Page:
I am a dancer. One of the greatest gifts that dance has given me that I apply to my everyday life is awareness of my physical body. Dance has given me the time and space to be fully aware of all of the possibilities my body holds. It has given me an understanding of what I can only corporeally know, creating space for me to listen to my body. For me, there is no separation between life and dance because we are constantly in motion even when we are still. There is choreography in our everyday life, whether we are continuing patterns or creating new ones. Therefore I find that listening to our bodies and being aware of our physical bodies should become a daily practice, especially in the difficult circumstances of the present time.
Our bodies are hyper-intelligent vessels that have the ability to hold and absorb an incredible amount of information. The body often understands things that are happening to us before we are consciously able to understand them. For example, as infants we enter into stages of crawling and walking through the intelligence of our bodies. Most of us can’t remember when we first started crawling or walking, but our bodies remember even when our memories forget. Before we learn how to speak or read, we first understand the world through our physical bodies. The intelligence of our bodies is limitless and when we allow our bodies to take over and find time to listen to our bodies, I believe we will be surprised by how much our bodies have to say.
So how do we go about listening to our bodies? Connecting to our bodies can happen in multiple ways. For me, I find time to connect through my daily practice in dance. However, I believe that listening to the body can happen whenever we consciously choose to do so. Physical activity might be a gateway to understanding how to listen to our bodies because we are constantly sending signals between our brain and body when we are moving. However, this connection can be lost if we are not conscious of how we move. Being distracted while moving is a significant problem of our generation. Treadmills and ellipticals in gyms have TV’s, we text and walk, or check our emails while commuting. These distractions, while engaging in any type of movement, make us skim through the process of listening to the body. Therefore, it’s important to understand that even in stillness, we have the ability to tune in to our bodies. A quick body scan at the beginning or end of the day can make a huge difference in our wellbeing. Try asking yourself the following questions:
A little while back, I went viral on TikTok. At the time of writing this (October 2020), I have thirty-one thousand followers and over half a million likes collectively on my posts. While this isn’t necessarily equivalent to the amount of recognition creators, influencers, and the like have gotten on TikTok, but it’s certainly more recognition than I ever expected to see on the app.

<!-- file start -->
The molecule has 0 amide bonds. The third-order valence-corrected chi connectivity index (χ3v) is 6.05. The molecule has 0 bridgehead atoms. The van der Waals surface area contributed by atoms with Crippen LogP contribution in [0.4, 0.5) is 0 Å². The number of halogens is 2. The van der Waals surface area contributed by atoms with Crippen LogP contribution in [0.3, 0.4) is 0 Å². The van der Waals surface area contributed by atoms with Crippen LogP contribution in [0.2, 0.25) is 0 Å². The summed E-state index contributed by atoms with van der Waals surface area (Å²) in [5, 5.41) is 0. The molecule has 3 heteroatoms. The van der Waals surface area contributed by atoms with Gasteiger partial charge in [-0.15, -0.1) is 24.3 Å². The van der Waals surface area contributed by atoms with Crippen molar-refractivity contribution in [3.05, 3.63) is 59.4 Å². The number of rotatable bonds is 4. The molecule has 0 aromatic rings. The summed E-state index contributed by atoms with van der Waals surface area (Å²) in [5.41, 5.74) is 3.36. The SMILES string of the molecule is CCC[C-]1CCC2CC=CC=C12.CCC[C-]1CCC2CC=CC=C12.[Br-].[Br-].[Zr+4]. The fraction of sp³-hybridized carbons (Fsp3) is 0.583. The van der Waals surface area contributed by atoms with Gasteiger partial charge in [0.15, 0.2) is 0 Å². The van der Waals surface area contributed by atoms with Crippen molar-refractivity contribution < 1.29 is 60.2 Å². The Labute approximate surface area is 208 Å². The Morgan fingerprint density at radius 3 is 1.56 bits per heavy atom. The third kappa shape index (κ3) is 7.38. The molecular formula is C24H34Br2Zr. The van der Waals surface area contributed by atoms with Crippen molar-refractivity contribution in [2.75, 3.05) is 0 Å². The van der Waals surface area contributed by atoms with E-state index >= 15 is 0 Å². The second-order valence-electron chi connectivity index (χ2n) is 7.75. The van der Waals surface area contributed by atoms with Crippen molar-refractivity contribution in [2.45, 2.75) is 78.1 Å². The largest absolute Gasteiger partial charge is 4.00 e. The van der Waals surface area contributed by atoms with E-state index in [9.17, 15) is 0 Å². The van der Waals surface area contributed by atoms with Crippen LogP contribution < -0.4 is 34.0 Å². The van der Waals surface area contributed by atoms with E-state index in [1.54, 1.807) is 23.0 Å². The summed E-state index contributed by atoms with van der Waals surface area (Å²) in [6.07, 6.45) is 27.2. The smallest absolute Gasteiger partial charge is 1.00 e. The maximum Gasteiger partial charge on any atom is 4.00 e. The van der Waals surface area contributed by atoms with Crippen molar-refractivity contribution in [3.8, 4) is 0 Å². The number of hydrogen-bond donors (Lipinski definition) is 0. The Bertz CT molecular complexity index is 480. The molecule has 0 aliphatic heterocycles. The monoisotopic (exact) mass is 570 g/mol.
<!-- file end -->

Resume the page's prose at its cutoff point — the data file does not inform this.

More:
Since quarantine started, I have been creating short, seven-second to one-minute long videos and posting them on TikTok. Most of them involve me playing trombone in some sort of creative way, whether that is playing along to a popular song, “duetting” someone else’s popular video, or just finding different shenanigans to engage in with my primary instrument. I found a variety of topics on the app, such as musical humor, anime discussion, or other interests of mine, and used those to creatively approach the way I made content. Soon, I found a community of people with similar interests. I connected with jazz musicians across America, who studied at reputable music schools that I knew of. They were all on TikTok for the same reason as me: we had nothing better to do in quarantine.
Over the first few months of COVID-19 lockdown, I had a few successful videos. At first, the bland videos would average around 500 views, while the more popular ones would score a few thousand. The response wasn’t massive, but it was entertaining for me to see which videos gained more of a response than others. I then started a consistent posting schedule which set me up to gain traction. I started one video off by saying “Alright here’s Day 1 of me Rick Rolling your feed until I go viral,” and proceeded to play Rick Astley’s “Never Gonna Give You Up.” For those of you unfamiliar with “Rick Rolling,” it is a prank that was popular around ten years ago, where one person would send a YouTube link to someone else, saying it was a link to something interesting. For example, one might have sent the link over a text accompanied by an explanation, “Hey, check out this video I worked hard on making!” The twist comes when the recipient opens the link and is sent to the music video for Rick Astley’s hit song “Never Gonna Give You Up”. After I played day one, I played a harmony to the first track and synced it up, so it sounded like I was playing a duet with myself. The audio at the beginning sounded, “Alright here’s Day 2 of me Rick Rolling your feed until I go viral.” This harmonization process went on for a little over a month, and each video netted me more and more views. I broke 500 followers, which at the time felt like a big achievement.
I kept making videos and nothing of note happened for a couple months, aside from a couple hits that broke thirty thousand views. Then I got an idea: “I need to practice, but I don’t have a practice room available because of COVID restrictions. Because I make too much noise in my apartment, I need to go to a parking structure to get some privacy and not disturb anyone. Maybe I’ll film myself in that resonant, echoey space and see what happens on TikTok.” Within the first five videos of me playing in a high-reverb parking garage, I jumped fifteen thousand followers over the course of two days. The culprit was a video of me playing the force theme from Star Wars (or “Binary Sunset” by it’s official name). That video currently is close to hitting one million views, with almost a quarter million likes.